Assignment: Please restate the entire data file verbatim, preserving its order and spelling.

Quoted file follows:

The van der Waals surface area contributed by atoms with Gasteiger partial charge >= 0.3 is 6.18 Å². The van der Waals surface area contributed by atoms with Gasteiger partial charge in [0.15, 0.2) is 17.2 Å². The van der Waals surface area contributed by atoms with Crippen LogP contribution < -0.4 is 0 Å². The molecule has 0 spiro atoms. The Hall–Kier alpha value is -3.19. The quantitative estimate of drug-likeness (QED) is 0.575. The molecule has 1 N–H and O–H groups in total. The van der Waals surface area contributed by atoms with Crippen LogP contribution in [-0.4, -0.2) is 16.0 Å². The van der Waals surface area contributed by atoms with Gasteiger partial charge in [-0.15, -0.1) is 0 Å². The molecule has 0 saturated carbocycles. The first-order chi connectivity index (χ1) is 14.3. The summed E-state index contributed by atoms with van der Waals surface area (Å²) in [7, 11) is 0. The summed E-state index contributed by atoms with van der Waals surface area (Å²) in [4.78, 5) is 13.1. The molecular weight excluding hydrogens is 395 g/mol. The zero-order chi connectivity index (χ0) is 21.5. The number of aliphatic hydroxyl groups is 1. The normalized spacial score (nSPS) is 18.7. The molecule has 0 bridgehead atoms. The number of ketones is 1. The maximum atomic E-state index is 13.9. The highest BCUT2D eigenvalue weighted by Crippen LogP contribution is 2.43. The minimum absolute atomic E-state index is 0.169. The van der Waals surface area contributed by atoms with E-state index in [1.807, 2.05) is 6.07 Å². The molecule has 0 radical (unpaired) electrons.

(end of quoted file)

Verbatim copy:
The van der Waals surface area contributed by atoms with Gasteiger partial charge >= 0.3 is 6.18 Å². The van der Waals surface area contributed by atoms with Gasteiger partial charge in [0.15, 0.2) is 17.2 Å². The van der Waals surface area contributed by atoms with Crippen LogP contribution < -0.4 is 0 Å². The molecule has 0 spiro atoms. The Hall–Kier alpha value is -3.19. The quantitative estimate of drug-likeness (QED) is 0.575. The molecule has 1 N–H and O–H groups in total. The van der Waals surface area contributed by atoms with Crippen LogP contribution in [-0.4, -0.2) is 16.0 Å². The van der Waals surface area contributed by atoms with Gasteiger partial charge in [-0.15, -0.1) is 0 Å². The molecule has 0 saturated carbocycles. The first-order chi connectivity index (χ1) is 14.3. The summed E-state index contributed by atoms with van der Waals surface area (Å²) in [7, 11) is 0. The summed E-state index contributed by atoms with van der Waals surface area (Å²) in [4.78, 5) is 13.1. The molecular weight excluding hydrogens is 395 g/mol. The zero-order chi connectivity index (χ0) is 21.5. The number of aliphatic hydroxyl groups is 1. The normalized spacial score (nSPS) is 18.7. The molecule has 0 bridgehead atoms. The number of ketones is 1. The maximum atomic E-state index is 13.9. The highest BCUT2D eigenvalue weighted by Crippen LogP contribution is 2.43. The minimum absolute atomic E-state index is 0.169. The van der Waals surface area contributed by atoms with E-state index in [1.807, 2.05) is 6.07 Å². The molecule has 0 radical (unpaired) electrons.